Family and friends who better understand the inevitable ups and downs can ease this caregiving journey. We provide you online peer support and resources, and encourage and assist in a network of in-person informal local peer groups. While social media is so prevalent, it can sometimes distance us from others. We keep our online communications respectful and responsive to your questions. Sometimes a brief phone call or a quick cup of coffee with a local peer or family member fills a gap you may only realize later is fulfilled through Caregivers On Stage personal contact. A combination of peer and family support with mentors who’ve walked this path before you is a vital connection.
It’s important to feel safe and unjudged in whatever group or forum you use. Communications via VeteranCaregiver are done with great care to keep the discourse civil, helpful, and nonjudgmental. In moments of great fatigue or frustration, others may be unaware of how their casual remark can hurt, but we are here to help you and boost your capabilities to cope. We’d like you to thrive! We do not ascribe to the “Competitive Caregiving” that may exist elsewhere and kindly ask all to recognize that each situation is unlike any other — even if some aspects are similar and common to many.
It’s also important to know as much as possible about the medical conditions affecting your family, and to realize that over time, you (the Caregiver) could experience secondary symptoms of some conditions such as Post Traumatic Stress or PTS, anxiety, or insomnia. Understanding, compassion, patience, and a willingness to listen are priceless qualities which we’ll enhance through multi-media efforts (videos, podcasts, and blog).
Knowing as much as possible about a particular medical condition leads to your being a good advocate and observer, which is helpful in finding care that best fits your situation. This also helps you seek medical help or counseling of your own or for your children, which is a healthy response and one we highly recommend. You’ll find help in Resources, though we do not re-create what can be easily found with an Internet search. We are available to help you find a specialty resource if you cannot find what you need; there is usually a way to find help for you and we’ll do our best.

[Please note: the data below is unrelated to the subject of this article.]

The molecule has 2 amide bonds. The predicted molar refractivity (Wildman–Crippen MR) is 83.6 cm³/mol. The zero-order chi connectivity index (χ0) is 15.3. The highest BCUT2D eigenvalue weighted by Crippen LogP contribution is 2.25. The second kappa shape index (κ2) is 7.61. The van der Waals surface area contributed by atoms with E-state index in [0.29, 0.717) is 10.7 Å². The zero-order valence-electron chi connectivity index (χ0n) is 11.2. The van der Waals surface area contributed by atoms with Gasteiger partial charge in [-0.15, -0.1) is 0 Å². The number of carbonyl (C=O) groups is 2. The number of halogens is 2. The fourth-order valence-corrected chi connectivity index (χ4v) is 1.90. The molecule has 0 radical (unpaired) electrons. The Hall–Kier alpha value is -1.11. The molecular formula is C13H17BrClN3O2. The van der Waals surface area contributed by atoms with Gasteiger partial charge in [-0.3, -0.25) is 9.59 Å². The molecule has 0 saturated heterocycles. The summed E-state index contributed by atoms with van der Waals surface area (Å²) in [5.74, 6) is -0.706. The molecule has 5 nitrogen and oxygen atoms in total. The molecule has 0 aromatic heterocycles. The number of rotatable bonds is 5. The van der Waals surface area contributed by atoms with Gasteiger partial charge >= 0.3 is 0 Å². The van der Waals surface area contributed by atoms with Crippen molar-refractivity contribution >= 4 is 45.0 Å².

If it would help your injured family member to have a peer of their own, or to mentor another veteran, wonderful organizations are familiar with the value of finding a fellow service member or veteran of the same MOS. Combat veterans often benefit from peer support, and we suggest searching online for local colleagues or organizations. There are a growing number of non-profits and VSO’s that are holding weekly meetings, and the VA may also have a program in your area. Other non-profits are providing retreats or programs of service that may be of interest and some offer peer support remotely through Skype or FaceTime. Peer-to-peer support can be a very positive experience.
Your challenges are many, and they will vary along the continuum of recovery and care. Recovery and healing, or managing and coping are not the same for any two situations. You know that people are not perfect, and close family and friends are often the most difficult to educate. It helps, however, if they can better understand your day to day life, and you will learn from others ways they’ve found for cutting through the noise and getting to the point of a better understanding – or setting better boundaries if necessary.
Bridging the military and civilian “divide” is improving, but you will still find those unaware of your situation and learning to explain it briefly is helpful and addressed in multiple ways on our site. We will continually work toward creating and sharing new resources to give you glimpses into new therapies, programs, alternatives in care, and making the choice many times a day to live a happier, complete life. Welcome!